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Supplant Your Lawn

It’s both water-wise and 
wallet-wise to consider alternatives to a grassy lawn. As 
more homeowners reach this conclusion, inventive designers are finding new ways to achieve beautiful, green 
surroundings that demand less care and feeding.

For H. Keith Wagner's Hilltop residence, moss is the green ground cover alternative to water-guzzling grass.

For most landscape architects or 
designers, the topic of xeriscaping is anything but dry. Though it’s taken years (and billions of dollars and gallons of water) it seems that consumers are finally beginning to realize that a green swath of grass is not necessarily 
an ideal yard, particularly in arid climates. Even the most egregious water-guzzling lawns in the planned communities of Phoenix and Las Vegas are beginning to be supplanted by 
xeriscaping. While it may be appropriate for the climates in which these plants thrive, this type of planting is not possible for colder climates that also experience periods of drought.  

For colder climates that also experience periods of drought, moss is an attractive choice. It thrives in poor, acidic soil, and requires shade, making it perfect for rocky areas with tree cover.

There are options for the northerly climes, though. Take moss, for example. As an article published last spring in the New York Times states, “In recent years, this humble, hardy plant, which has been around for at least 450 million years, has been growing in popularity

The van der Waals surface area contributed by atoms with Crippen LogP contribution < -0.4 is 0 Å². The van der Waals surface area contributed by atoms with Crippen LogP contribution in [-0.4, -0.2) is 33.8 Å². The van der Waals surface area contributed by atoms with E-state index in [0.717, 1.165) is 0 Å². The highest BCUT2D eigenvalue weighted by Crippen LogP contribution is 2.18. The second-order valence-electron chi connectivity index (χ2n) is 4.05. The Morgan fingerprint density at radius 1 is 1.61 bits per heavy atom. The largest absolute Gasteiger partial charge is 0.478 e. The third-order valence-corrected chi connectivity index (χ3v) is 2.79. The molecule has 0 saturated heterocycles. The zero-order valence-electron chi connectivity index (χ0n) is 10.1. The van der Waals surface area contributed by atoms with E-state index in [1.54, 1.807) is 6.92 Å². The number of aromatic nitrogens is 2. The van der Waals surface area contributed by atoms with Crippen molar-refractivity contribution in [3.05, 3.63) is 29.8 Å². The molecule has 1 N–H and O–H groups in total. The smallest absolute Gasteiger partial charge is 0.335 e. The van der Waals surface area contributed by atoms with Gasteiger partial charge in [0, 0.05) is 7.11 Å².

as an alternative to the traditional lawn.” According to some purveyors of moss-scapes, sales in moss have gone up at least 30 percent in the last few years, and rightly so: Moss grows easily in poor, acidic soil, and requires shade, making it great for yards with heavy tree cover. Moss, along with a few other key plantings in and around the yard, can make up an extremely 
attractive, resource-efficient landscape. 
Moss takes in all of its nutrients through the air and requires much less watering than conventional grass. It can grow on rocks, allowing people to cultivate a greenscape without having to manipulate the existing landscape.

That said, there are a number of fine examples of high-design moss-scapes that also serve to highlight the plants’ more pulchritudinous possibilities. Two excellent examples are both winners of residential ASLA professional prizes: Michael Van Valkenburgh’s project Passage to the Lake and H. Keith Wagner’s Hilltop residence.

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    101 Landscape

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